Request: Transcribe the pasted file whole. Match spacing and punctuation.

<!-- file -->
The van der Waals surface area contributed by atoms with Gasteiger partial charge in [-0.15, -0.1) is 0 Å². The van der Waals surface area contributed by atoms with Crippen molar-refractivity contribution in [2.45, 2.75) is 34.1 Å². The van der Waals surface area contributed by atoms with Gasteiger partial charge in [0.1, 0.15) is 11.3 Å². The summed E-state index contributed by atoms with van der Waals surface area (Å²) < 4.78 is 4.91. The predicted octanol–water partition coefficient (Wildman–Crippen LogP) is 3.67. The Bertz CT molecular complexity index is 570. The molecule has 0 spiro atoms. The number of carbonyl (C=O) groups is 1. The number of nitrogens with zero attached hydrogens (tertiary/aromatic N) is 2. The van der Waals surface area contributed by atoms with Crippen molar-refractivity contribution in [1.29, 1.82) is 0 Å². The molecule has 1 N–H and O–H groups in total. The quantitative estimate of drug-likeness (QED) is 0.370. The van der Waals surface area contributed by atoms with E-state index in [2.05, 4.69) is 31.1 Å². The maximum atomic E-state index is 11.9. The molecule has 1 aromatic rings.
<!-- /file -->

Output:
The van der Waals surface area contributed by atoms with Gasteiger partial charge in [-0.15, -0.1) is 0 Å². The van der Waals surface area contributed by atoms with Crippen molar-refractivity contribution in [2.45, 2.75) is 34.1 Å². The van der Waals surface area contributed by atoms with Gasteiger partial charge in [0.1, 0.15) is 11.3 Å². The summed E-state index contributed by atoms with van der Waals surface area (Å²) < 4.78 is 4.91. The predicted octanol–water partition coefficient (Wildman–Crippen LogP) is 3.67. The Bertz CT molecular complexity index is 570. The molecule has 0 spiro atoms. The number of carbonyl (C=O) groups is 1. The number of nitrogens with zero attached hydrogens (tertiary/aromatic N) is 2. The van der Waals surface area contributed by atoms with Crippen molar-refractivity contribution in [1.29, 1.82) is 0 Å². The molecule has 1 N–H and O–H groups in total. The quantitative estimate of drug-likeness (QED) is 0.370. The van der Waals surface area contributed by atoms with E-state index in [2.05, 4.69) is 31.1 Å². The maximum atomic E-state index is 11.9. The molecule has 1 aromatic rings.